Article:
City deregulation/Brexit: the Big Whimper


UK chancellor Rishi Sunak harks back to the City deregulation of 1986 as he considers a post-Brexit shake-up to help London’s financial district compete. But his talk of Big Bang 2.0 lacks traction with City bosses. As the main architect of the EU rules, the UK industry appears largely content with them.

It may make sense for the City to talk down the chances of radical changes. So far, the EU has granted equivalence — a recognition that rules are closely enough aligned to grant market access — in only two areas and both are temporary. The EU’s desire to boost its own financial services industry is a factor in its reluctance to open its markets. But continentals also fear the UK will let deregulation rip. Political posturing about Singapore-on-Thames fosters those fears.

Yet the benefits of staying aligned with the EU only go so far. The Bank of England insists the UK must not become a mere “taker” of rules made in Brussels, Paris or Frankfurt in return for access. Another reason for a wider perspective is the desire to build closer partnerships elsewhere. Asia will account for more than half of all growth in global capital markets in the coming decade, says think-tank New Financial. The EU will represent just a tenth. 

Moreover, the UK could benefit from tweaking the rules in some areas. Their one-size-fits-all nature and a lengthy legislative process leave them with rough edges. A reworking of the Solvency II rule book could make it easier for insurers to invest in smaller private companies. Challenger banks could hope for changes to capital requirements that would support their mortgage businesses.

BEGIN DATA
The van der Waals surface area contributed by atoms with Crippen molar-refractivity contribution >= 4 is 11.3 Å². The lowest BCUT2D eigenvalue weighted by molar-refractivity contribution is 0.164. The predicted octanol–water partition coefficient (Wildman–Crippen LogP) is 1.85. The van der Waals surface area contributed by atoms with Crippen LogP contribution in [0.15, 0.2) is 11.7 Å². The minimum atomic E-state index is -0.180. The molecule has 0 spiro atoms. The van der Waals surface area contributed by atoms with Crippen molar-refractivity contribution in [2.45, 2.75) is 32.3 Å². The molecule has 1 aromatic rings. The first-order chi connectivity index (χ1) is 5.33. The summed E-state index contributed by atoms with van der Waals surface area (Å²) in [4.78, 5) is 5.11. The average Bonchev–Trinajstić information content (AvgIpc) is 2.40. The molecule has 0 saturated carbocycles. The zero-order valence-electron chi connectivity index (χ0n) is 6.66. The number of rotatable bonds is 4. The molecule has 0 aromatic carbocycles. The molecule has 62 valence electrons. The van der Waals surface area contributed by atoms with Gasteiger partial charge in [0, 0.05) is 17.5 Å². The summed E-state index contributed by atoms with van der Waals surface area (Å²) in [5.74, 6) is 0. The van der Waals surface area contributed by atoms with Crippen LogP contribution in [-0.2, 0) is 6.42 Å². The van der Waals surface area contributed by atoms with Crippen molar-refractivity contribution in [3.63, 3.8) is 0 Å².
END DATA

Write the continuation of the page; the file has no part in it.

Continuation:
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Brexit provides a catalyst for a rethink even in cases where Brussels cannot be blamed for cumbersome rules. An example is the review of the UK’s listing regime, aimed at making London more attractive to start-ups. The challenges thrown up by Brexit mean that improvements, even modest ones, should be considered. Resulting changes would be less of a bang than a whimper.

The Lex team is interested in hearing more from readers. What City regulations are ripe for abolition or reform? Please tell us what you think in the comments section below



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